<p>If you think asking for extra pillows, towels, and blankets when you travel makes you a difficult hotel guest, you’ll get a kick out of the crazy requests guests have made at five-star hotels.</p> <div class="at-below-post addthis_tool" data-url="https://www.readersdigest.com.au/travel/tips/14-crazy-totally-real-requests-vip-hotel-guests"><strong>1. Colour allergies</strong></div> <div class="at-below-post addthis_tool" data-url="https://www.readersdigest.com.au/travel/tips/14-crazy-totally-real-requests-vip-hotel-guests"> <div id="page2" class="slide-show"> <div id="test" class="slide"> <div class="slide-description"> <p>“We had a lady come to stay that was allergic to the colour purple,” explains Nathan Brown of the Rees Hotel Queenstown in New Zealand. “Yes, a colour. She emailed prior to her arrival asking that any room amenities, furniture, or fixtures in her room and around the hotel were removed from her sight so she would not feel ill upon seeing them. All of our amenities at the time were lavender scented, we had purple coloured books in our library, shades of purple on wine bottle labels, and paintings in our art gallery as well as flowers throughout the hotel. We did it, no questions asked, and she managed to stay healthy her entire stay.”</p> <div class="at-below-post addthis_tool" data-url="https://www.readersdigest.com.au/travel/tips/14-crazy-totally-real-requests-vip-hotel-guests"><strong>2. A swim with (pet) fishies</strong></div> <div class="at-below-post addthis_tool" data-url="https://www.readersdigest.com.au/travel/tips/14-crazy-totally-real-requests-vip-hotel-guests"> <p>“We had doting parents demand some unusual things for their toddlers,” says a representative of high-end concierge company Levitiscus Lifestyle. “They wanted us to fill a bathtub every morning, then add (ever so tenderly) the kids’ pet fish; then hand-wash and air-dry the babies’ clothes, daily.”</p> <p><strong>3. Disco naps, anyone?</strong></p> <p>“We had a VIP family who wanted us to transform our Tata Presidential Suite into a 70s-themed disco for their son’s 18th birthday,” shares Sanela Mrkulic, director of guest relations at New York’s Pierre Hotel. “Our engineering team brought in a dance floor, we hung several disco balls, removed furniture, used tons of silver foil, and voila! Full success. The guests were so happy they insisted we dance with them.”</p> <p><strong>4. Perfect romantic touches</strong></p> <p>“We had a guest taking the love of his life on a romantic getaway who asked us to arrange for multiple surprises along the way,” says Maurice Dancer, chief concierge of the Pierre Hotel. “He asked for two dozen white roses, one dozen in the limousine for collecting them from the airport, and another in the room upon arrival. Also awaiting them was a silver tray with chocolate covered strawberries, a large plate of sliced fruit, and two lychee martini cocktails. The finishing touch, greeting them in their room, was a singer and pair of dancers performing the Marc Anthony song, ‘I need to know.’ All accomplished as a team in Pierre style!”</p> <p><strong>5. Long lost relatives</strong></p> <p>On multiple occasions, Hilton concierges have been asked to find long-lost relatives and loved ones. The concierge at The Waldorf Hilton, London was asked to help locate a friend of a grandmother of a young American woman (how’s that for twisted already?). All she knew was that the woman was the landlady of a pub in North England during one of the world wars. After two days and several phone calls, the concierge located the woman and helped plan a surprise afternoon tea!</p> <p><strong>6. Woof woof</strong></p> <p>Edward Mady, a longtime manager of The Beverly Hills Hotel, asked the hotel to arrange a $15,000 wedding for her two pooches, including an ordained minister and catering. If that’s not weird enough, another guest at the hotel actually requested the entire staff address him in dog language only instead of English. We’re not sure where the accent on the word “woof” goes, but we’re assuming the word is meant to be said with a lot of exasperation if you’re a hotel concierge.</p> <p><em>Written by Bryce Gruber. </em><em>This article first appeared in <a href="https://www.readersdigest.com.au/travel/tips/14-crazy-totally-real-requests-vip-hotel-guests">Reader’s Digest</a>. For more of what you love from the world’s best-loved magazine, <a href="http://readersdigest.innovations.co.nz/c/readersdigestemailsubscribe?utm_source=over60&amp;utm_medium=articles&amp;utm_campaign=RDSUB&amp;keycode=WRN93V">here’s our best subscription offer</a>.</em></p> </div> </div> </div> </div> </div>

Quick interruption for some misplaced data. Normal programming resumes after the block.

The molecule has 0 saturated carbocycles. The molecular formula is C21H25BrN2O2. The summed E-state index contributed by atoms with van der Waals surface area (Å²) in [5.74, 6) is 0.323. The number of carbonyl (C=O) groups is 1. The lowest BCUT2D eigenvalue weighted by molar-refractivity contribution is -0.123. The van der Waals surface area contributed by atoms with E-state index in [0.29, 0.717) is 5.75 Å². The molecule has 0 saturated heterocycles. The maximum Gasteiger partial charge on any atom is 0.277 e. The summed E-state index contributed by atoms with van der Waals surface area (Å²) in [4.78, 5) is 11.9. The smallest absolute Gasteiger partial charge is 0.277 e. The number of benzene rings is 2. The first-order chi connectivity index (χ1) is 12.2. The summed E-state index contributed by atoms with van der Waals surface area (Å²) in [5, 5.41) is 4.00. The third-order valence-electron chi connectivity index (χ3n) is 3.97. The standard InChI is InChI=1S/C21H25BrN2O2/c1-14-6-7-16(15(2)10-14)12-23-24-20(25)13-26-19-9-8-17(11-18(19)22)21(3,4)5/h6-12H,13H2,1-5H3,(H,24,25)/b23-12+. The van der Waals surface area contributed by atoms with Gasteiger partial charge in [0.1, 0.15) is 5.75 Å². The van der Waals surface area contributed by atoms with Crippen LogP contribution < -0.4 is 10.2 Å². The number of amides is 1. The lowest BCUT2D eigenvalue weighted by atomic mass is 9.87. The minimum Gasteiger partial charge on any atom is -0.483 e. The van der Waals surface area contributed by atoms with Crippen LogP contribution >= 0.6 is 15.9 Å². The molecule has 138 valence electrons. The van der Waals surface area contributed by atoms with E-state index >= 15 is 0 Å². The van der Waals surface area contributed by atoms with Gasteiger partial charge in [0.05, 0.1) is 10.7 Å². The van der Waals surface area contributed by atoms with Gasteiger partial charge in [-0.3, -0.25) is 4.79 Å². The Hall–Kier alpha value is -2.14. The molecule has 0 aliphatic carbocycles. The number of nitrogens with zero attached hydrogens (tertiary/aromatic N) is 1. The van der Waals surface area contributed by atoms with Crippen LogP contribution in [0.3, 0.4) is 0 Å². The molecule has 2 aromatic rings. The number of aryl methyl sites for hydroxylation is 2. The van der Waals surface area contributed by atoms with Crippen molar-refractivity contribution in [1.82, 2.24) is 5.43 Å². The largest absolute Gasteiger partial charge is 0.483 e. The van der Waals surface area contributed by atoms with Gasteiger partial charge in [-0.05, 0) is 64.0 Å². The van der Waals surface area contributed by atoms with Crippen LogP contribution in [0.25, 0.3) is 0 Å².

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Tourists who buy cheap glasses overseas are putting themselves at risk of eye cancer